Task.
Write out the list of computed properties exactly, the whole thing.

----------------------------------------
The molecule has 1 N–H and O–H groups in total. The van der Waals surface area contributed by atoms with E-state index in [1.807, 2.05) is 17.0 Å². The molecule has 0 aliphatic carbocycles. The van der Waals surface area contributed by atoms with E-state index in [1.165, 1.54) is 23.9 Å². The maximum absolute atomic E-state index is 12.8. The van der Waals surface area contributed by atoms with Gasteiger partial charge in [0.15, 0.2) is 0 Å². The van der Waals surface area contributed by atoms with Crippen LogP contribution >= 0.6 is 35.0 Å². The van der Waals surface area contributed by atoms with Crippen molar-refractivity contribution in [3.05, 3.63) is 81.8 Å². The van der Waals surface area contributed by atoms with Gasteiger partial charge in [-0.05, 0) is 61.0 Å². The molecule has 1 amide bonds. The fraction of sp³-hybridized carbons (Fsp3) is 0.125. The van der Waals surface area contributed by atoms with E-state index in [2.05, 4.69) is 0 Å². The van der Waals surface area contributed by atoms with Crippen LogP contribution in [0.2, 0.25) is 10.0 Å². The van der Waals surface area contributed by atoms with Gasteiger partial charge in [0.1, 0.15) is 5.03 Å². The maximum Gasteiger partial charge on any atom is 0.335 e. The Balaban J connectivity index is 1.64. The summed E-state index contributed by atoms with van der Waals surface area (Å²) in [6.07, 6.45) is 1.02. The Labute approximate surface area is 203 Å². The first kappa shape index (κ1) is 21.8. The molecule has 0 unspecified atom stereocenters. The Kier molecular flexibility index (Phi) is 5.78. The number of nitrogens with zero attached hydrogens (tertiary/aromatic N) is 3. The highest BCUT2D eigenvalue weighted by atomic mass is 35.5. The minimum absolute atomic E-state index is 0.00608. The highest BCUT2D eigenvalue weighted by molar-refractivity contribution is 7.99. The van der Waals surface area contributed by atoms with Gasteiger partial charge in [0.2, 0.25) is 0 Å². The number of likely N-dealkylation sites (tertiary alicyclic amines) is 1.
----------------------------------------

The molecule has 1 N–H and O–H groups in total. The van der Waals surface area contributed by atoms with E-state index in [1.807, 2.05) is 17.0 Å². The molecule has 0 aliphatic carbocycles. The van der Waals surface area contributed by atoms with E-state index in [1.165, 1.54) is 23.9 Å². The maximum absolute atomic E-state index is 12.8. The van der Waals surface area contributed by atoms with Gasteiger partial charge in [0.15, 0.2) is 0 Å². The van der Waals surface area contributed by atoms with Crippen LogP contribution >= 0.6 is 35.0 Å². The van der Waals surface area contributed by atoms with Crippen molar-refractivity contribution in [3.05, 3.63) is 81.8 Å². The van der Waals surface area contributed by atoms with Gasteiger partial charge in [-0.05, 0) is 61.0 Å². The molecule has 1 amide bonds. The fraction of sp³-hybridized carbons (Fsp3) is 0.125. The van der Waals surface area contributed by atoms with E-state index in [2.05, 4.69) is 0 Å². The van der Waals surface area contributed by atoms with Crippen LogP contribution in [0.2, 0.25) is 10.0 Å². The van der Waals surface area contributed by atoms with Gasteiger partial charge in [0.1, 0.15) is 5.03 Å². The maximum Gasteiger partial charge on any atom is 0.335 e. The Balaban J connectivity index is 1.64. The summed E-state index contributed by atoms with van der Waals surface area (Å²) in [6.07, 6.45) is 1.02. The Labute approximate surface area is 203 Å². The first kappa shape index (κ1) is 21.8. The molecule has 0 unspecified atom stereocenters. The Kier molecular flexibility index (Phi) is 5.78. The number of nitrogens with zero attached hydrogens (tertiary/aromatic N) is 3. The highest BCUT2D eigenvalue weighted by atomic mass is 35.5. The minimum absolute atomic E-state index is 0.00608. The highest BCUT2D eigenvalue weighted by molar-refractivity contribution is 7.99. The van der Waals surface area contributed by atoms with Gasteiger partial charge in [0.2, 0.25) is 0 Å². The number of likely N-dealkylation sites (tertiary alicyclic amines) is 1.